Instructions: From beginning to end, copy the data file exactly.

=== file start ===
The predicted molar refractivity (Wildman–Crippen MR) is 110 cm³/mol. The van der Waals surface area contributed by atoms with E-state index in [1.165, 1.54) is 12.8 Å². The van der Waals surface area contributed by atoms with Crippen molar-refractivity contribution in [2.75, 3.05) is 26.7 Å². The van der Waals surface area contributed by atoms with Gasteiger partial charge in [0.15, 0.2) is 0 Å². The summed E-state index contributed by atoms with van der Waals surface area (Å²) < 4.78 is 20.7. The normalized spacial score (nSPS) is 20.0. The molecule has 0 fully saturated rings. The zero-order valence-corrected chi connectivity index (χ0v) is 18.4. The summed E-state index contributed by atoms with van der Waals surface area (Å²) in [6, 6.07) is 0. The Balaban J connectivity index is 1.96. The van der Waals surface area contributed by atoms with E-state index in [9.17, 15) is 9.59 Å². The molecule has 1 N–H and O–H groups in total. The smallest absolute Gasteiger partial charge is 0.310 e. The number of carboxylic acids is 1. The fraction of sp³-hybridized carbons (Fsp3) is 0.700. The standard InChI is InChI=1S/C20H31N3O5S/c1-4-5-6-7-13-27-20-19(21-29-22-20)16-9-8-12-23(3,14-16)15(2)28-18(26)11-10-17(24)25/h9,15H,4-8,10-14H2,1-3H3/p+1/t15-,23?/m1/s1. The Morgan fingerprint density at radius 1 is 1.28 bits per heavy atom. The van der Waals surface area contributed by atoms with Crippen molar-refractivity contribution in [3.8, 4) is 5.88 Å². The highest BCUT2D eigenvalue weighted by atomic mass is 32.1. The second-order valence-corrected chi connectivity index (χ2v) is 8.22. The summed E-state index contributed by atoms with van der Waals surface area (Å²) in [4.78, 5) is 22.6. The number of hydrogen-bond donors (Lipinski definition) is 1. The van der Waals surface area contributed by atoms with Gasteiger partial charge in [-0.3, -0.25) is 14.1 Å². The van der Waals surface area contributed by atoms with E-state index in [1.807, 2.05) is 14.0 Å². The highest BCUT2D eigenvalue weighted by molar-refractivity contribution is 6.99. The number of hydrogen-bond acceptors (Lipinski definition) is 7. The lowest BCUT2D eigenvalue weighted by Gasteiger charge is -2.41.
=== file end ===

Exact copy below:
The predicted molar refractivity (Wildman–Crippen MR) is 110 cm³/mol. The van der Waals surface area contributed by atoms with E-state index in [1.165, 1.54) is 12.8 Å². The van der Waals surface area contributed by atoms with Crippen molar-refractivity contribution in [2.75, 3.05) is 26.7 Å². The van der Waals surface area contributed by atoms with Gasteiger partial charge in [0.15, 0.2) is 0 Å². The summed E-state index contributed by atoms with van der Waals surface area (Å²) < 4.78 is 20.7. The normalized spacial score (nSPS) is 20.0. The molecule has 0 fully saturated rings. The zero-order valence-corrected chi connectivity index (χ0v) is 18.4. The summed E-state index contributed by atoms with van der Waals surface area (Å²) in [6, 6.07) is 0. The Balaban J connectivity index is 1.96. The van der Waals surface area contributed by atoms with E-state index in [9.17, 15) is 9.59 Å². The molecule has 1 N–H and O–H groups in total. The smallest absolute Gasteiger partial charge is 0.310 e. The number of carboxylic acids is 1. The fraction of sp³-hybridized carbons (Fsp3) is 0.700. The standard InChI is InChI=1S/C20H31N3O5S/c1-4-5-6-7-13-27-20-19(21-29-22-20)16-9-8-12-23(3,14-16)15(2)28-18(26)11-10-17(24)25/h9,15H,4-8,10-14H2,1-3H3/p+1/t15-,23?/m1/s1. The Morgan fingerprint density at radius 1 is 1.28 bits per heavy atom. The van der Waals surface area contributed by atoms with Crippen molar-refractivity contribution in [3.8, 4) is 5.88 Å². The highest BCUT2D eigenvalue weighted by atomic mass is 32.1. The second-order valence-corrected chi connectivity index (χ2v) is 8.22. The summed E-state index contributed by atoms with van der Waals surface area (Å²) in [4.78, 5) is 22.6. The number of hydrogen-bond donors (Lipinski definition) is 1. The van der Waals surface area contributed by atoms with Gasteiger partial charge in [-0.3, -0.25) is 14.1 Å². The van der Waals surface area contributed by atoms with E-state index in [1.807, 2.05) is 14.0 Å². The highest BCUT2D eigenvalue weighted by molar-refractivity contribution is 6.99. The number of hydrogen-bond acceptors (Lipinski definition) is 7. The lowest BCUT2D eigenvalue weighted by Gasteiger charge is -2.41.